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Techstep (also referred to as tech and darkstep) is a subgenre of drum and bass that was popular in the late 1990s.
It is characterized by a dark, sci-fi mood, near-exclusive use of synthesised or sampled sound sources, influences from industrial and techno music, and what some writers have described as a “clinical” sound.
Although described as having a “techy” feel, techstep’s relationship with techno should not be overstated. It shares the technique of creating a high-energy collage from abstract, synthetic noises, including samples, bleeps and squelches: it rarely uses instruments that have not been processed by effects.
Similarly, quantized drum-machine kit and percussion sounds are favored over naturalistic human breakbeats.
However, it usually adheres to drum and bass norms in other regards, especially in terms of musical structure, with the emphasis on the “drop”. Techstep saw jungle music’s obsession with bass change from aiming for low and deep to exploring timbre, artists aiming to outdo each other with ever more distorted and “twisted” bass sounds.
Techstep developed from jungle music and hardstep around 1996.
The name of the genre was coined by Ed Rush and Trace, who were both instrumental in shaping the sound of techstep.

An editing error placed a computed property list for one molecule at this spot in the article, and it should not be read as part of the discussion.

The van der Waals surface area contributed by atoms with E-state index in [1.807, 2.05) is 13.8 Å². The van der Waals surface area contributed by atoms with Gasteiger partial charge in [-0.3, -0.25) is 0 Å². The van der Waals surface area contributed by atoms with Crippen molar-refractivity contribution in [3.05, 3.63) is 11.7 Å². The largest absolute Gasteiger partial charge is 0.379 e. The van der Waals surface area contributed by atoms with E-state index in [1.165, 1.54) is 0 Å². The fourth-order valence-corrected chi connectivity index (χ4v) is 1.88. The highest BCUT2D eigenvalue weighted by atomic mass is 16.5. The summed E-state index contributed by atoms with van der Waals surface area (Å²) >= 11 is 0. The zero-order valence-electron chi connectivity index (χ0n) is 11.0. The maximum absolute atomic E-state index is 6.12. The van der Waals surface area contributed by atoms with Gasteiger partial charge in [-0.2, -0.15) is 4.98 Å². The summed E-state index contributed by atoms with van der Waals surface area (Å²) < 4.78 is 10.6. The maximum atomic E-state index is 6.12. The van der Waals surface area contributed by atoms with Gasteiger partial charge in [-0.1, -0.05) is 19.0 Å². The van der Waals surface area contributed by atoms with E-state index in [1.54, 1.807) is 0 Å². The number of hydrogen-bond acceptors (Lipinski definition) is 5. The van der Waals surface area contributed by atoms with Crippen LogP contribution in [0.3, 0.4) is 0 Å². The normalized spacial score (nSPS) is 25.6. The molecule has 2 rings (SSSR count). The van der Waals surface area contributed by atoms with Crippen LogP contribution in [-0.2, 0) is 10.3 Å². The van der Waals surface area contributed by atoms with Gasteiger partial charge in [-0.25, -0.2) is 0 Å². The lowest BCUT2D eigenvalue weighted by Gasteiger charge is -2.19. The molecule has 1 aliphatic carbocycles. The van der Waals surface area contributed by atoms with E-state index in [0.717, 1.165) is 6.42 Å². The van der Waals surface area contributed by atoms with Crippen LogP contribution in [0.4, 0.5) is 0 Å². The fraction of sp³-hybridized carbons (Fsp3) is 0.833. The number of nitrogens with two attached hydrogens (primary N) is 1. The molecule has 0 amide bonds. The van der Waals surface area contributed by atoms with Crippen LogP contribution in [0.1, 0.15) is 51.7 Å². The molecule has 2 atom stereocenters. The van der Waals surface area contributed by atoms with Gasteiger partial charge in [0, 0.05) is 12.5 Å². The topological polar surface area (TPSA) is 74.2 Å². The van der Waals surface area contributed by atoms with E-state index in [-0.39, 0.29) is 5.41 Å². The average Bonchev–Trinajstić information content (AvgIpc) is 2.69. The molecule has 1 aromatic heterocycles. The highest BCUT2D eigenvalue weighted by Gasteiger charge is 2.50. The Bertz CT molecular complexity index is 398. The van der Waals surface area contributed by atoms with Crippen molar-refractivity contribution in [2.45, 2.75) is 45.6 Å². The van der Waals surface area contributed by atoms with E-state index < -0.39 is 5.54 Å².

In this case, “tech” did not indicate a relation to the smoother style of detroit techno, but to the rawer, more caustic hardcore sounds that were popular in Belgium in the earlier part of the decade. Techstep was a reaction to more virtuosic and more pop musical elements in jungle and drum ‘n’ bass, which were seen as an adulteration of “true” or “original” jungle.
Instead the genre was infused with a simpler & colder sound that stripped away all R&B elements, and replaced them with a more techno and hardcore sound, and ideological influences like youth anti-capitalism movements, and dystopian films.
Many of the original techstep producers matured into the neurofunk style.
Early pioneers of the style include Black Sun Empire, Source Direct, Trace, Ed Rush, The Panacea, Teebee, Dieselboy, Calyx, Counterstrike, Dom and Roland, Edgey, Hive, Ram Trilogy, Konflict, Cause 4 Concern, and Technical Itch. Moving Shadow, Metalheadz, No U-Turn Recordings, and Renegade Hardware were important labels in the development of the style.